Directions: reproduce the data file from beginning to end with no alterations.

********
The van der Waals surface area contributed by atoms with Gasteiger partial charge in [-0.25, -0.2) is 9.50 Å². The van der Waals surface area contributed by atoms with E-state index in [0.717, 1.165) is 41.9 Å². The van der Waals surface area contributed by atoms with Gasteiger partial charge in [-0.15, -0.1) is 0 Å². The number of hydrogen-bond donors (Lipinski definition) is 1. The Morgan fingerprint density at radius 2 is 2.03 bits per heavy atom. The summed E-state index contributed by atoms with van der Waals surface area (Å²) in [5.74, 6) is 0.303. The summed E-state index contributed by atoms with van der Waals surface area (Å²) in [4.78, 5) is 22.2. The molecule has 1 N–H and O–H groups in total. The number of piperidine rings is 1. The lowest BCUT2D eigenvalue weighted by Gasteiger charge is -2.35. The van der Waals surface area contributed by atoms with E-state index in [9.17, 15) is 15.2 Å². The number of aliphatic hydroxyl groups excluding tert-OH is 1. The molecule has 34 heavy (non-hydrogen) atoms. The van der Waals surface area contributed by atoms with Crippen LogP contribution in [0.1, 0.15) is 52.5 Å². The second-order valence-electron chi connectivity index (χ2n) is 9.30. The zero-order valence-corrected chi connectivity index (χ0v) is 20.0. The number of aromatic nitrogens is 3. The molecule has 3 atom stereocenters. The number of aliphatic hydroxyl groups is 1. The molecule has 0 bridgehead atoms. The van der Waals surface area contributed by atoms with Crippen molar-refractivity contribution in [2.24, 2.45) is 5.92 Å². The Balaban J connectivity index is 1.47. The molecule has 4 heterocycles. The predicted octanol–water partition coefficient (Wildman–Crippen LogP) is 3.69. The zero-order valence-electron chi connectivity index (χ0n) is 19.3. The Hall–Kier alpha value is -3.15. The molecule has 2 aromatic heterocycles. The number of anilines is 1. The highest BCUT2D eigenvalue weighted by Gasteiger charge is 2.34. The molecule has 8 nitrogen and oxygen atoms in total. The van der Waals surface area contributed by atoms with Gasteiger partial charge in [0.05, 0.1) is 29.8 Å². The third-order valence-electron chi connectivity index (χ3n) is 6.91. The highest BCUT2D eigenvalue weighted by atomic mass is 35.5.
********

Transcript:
The van der Waals surface area contributed by atoms with Gasteiger partial charge in [-0.25, -0.2) is 9.50 Å². The van der Waals surface area contributed by atoms with E-state index in [0.717, 1.165) is 41.9 Å². The van der Waals surface area contributed by atoms with Gasteiger partial charge in [-0.15, -0.1) is 0 Å². The number of hydrogen-bond donors (Lipinski definition) is 1. The Morgan fingerprint density at radius 2 is 2.03 bits per heavy atom. The summed E-state index contributed by atoms with van der Waals surface area (Å²) in [5.74, 6) is 0.303. The summed E-state index contributed by atoms with van der Waals surface area (Å²) in [4.78, 5) is 22.2. The molecule has 1 N–H and O–H groups in total. The number of piperidine rings is 1. The lowest BCUT2D eigenvalue weighted by Gasteiger charge is -2.35. The van der Waals surface area contributed by atoms with E-state index in [9.17, 15) is 15.2 Å². The number of aliphatic hydroxyl groups excluding tert-OH is 1. The molecule has 34 heavy (non-hydrogen) atoms. The van der Waals surface area contributed by atoms with Crippen LogP contribution in [0.1, 0.15) is 52.5 Å². The second-order valence-electron chi connectivity index (χ2n) is 9.30. The zero-order valence-corrected chi connectivity index (χ0v) is 20.0. The number of aromatic nitrogens is 3. The molecule has 3 atom stereocenters. The number of aliphatic hydroxyl groups is 1. The molecule has 0 bridgehead atoms. The van der Waals surface area contributed by atoms with Crippen molar-refractivity contribution in [2.24, 2.45) is 5.92 Å². The Balaban J connectivity index is 1.47. The molecule has 4 heterocycles. The predicted octanol–water partition coefficient (Wildman–Crippen LogP) is 3.69. The zero-order valence-electron chi connectivity index (χ0n) is 19.3. The Hall–Kier alpha value is -3.15. The molecule has 2 aromatic heterocycles. The number of anilines is 1. The highest BCUT2D eigenvalue weighted by Gasteiger charge is 2.34. The molecule has 8 nitrogen and oxygen atoms in total. The van der Waals surface area contributed by atoms with Gasteiger partial charge in [0.05, 0.1) is 29.8 Å². The third-order valence-electron chi connectivity index (χ3n) is 6.91. The highest BCUT2D eigenvalue weighted by atomic mass is 35.5.